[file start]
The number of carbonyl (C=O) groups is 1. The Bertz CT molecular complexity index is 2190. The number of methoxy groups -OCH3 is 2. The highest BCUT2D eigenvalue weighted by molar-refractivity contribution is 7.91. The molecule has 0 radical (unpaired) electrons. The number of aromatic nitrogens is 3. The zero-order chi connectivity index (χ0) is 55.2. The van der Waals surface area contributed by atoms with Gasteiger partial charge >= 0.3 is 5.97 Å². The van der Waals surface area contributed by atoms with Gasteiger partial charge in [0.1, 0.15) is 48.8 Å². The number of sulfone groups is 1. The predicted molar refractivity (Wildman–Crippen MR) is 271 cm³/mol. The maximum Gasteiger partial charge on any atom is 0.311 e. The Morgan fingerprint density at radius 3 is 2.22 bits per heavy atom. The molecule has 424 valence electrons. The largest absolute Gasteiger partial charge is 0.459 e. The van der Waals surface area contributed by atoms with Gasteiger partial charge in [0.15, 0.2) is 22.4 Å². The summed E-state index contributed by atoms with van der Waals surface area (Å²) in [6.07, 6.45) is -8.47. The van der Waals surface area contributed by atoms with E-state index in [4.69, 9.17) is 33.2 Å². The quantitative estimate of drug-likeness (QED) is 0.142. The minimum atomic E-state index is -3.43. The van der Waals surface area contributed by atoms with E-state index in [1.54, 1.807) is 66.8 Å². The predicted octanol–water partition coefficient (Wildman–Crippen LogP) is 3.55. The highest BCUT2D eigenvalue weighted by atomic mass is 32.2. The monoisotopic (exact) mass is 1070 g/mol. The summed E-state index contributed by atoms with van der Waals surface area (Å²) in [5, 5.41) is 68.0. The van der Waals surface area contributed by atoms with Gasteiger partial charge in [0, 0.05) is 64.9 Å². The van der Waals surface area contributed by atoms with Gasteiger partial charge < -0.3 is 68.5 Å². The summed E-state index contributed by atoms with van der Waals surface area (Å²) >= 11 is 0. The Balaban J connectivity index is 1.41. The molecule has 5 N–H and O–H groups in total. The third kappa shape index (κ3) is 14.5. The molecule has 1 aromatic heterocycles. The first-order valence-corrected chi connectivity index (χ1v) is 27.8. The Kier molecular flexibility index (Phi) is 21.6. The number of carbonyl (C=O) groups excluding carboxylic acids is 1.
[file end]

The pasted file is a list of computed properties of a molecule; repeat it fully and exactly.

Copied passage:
The number of carbonyl (C=O) groups is 1. The Bertz CT molecular complexity index is 2190. The number of methoxy groups -OCH3 is 2. The highest BCUT2D eigenvalue weighted by molar-refractivity contribution is 7.91. The molecule has 0 radical (unpaired) electrons. The number of aromatic nitrogens is 3. The zero-order chi connectivity index (χ0) is 55.2. The van der Waals surface area contributed by atoms with Gasteiger partial charge >= 0.3 is 5.97 Å². The van der Waals surface area contributed by atoms with Gasteiger partial charge in [0.1, 0.15) is 48.8 Å². The number of sulfone groups is 1. The predicted molar refractivity (Wildman–Crippen MR) is 271 cm³/mol. The maximum Gasteiger partial charge on any atom is 0.311 e. The Morgan fingerprint density at radius 3 is 2.22 bits per heavy atom. The molecule has 424 valence electrons. The largest absolute Gasteiger partial charge is 0.459 e. The van der Waals surface area contributed by atoms with Gasteiger partial charge in [0.15, 0.2) is 22.4 Å². The summed E-state index contributed by atoms with van der Waals surface area (Å²) in [6.07, 6.45) is -8.47. The van der Waals surface area contributed by atoms with E-state index in [4.69, 9.17) is 33.2 Å². The quantitative estimate of drug-likeness (QED) is 0.142. The minimum atomic E-state index is -3.43. The van der Waals surface area contributed by atoms with E-state index in [1.54, 1.807) is 66.8 Å². The predicted octanol–water partition coefficient (Wildman–Crippen LogP) is 3.55. The highest BCUT2D eigenvalue weighted by atomic mass is 32.2. The monoisotopic (exact) mass is 1070 g/mol. The summed E-state index contributed by atoms with van der Waals surface area (Å²) in [5, 5.41) is 68.0. The van der Waals surface area contributed by atoms with Gasteiger partial charge in [0, 0.05) is 64.9 Å². The van der Waals surface area contributed by atoms with Gasteiger partial charge < -0.3 is 68.5 Å². The summed E-state index contributed by atoms with van der Waals surface area (Å²) >= 11 is 0. The Balaban J connectivity index is 1.41. The molecule has 5 N–H and O–H groups in total. The third kappa shape index (κ3) is 14.5. The molecule has 1 aromatic heterocycles. The first-order valence-corrected chi connectivity index (χ1v) is 27.8. The Kier molecular flexibility index (Phi) is 21.6. The number of carbonyl (C=O) groups excluding carboxylic acids is 1.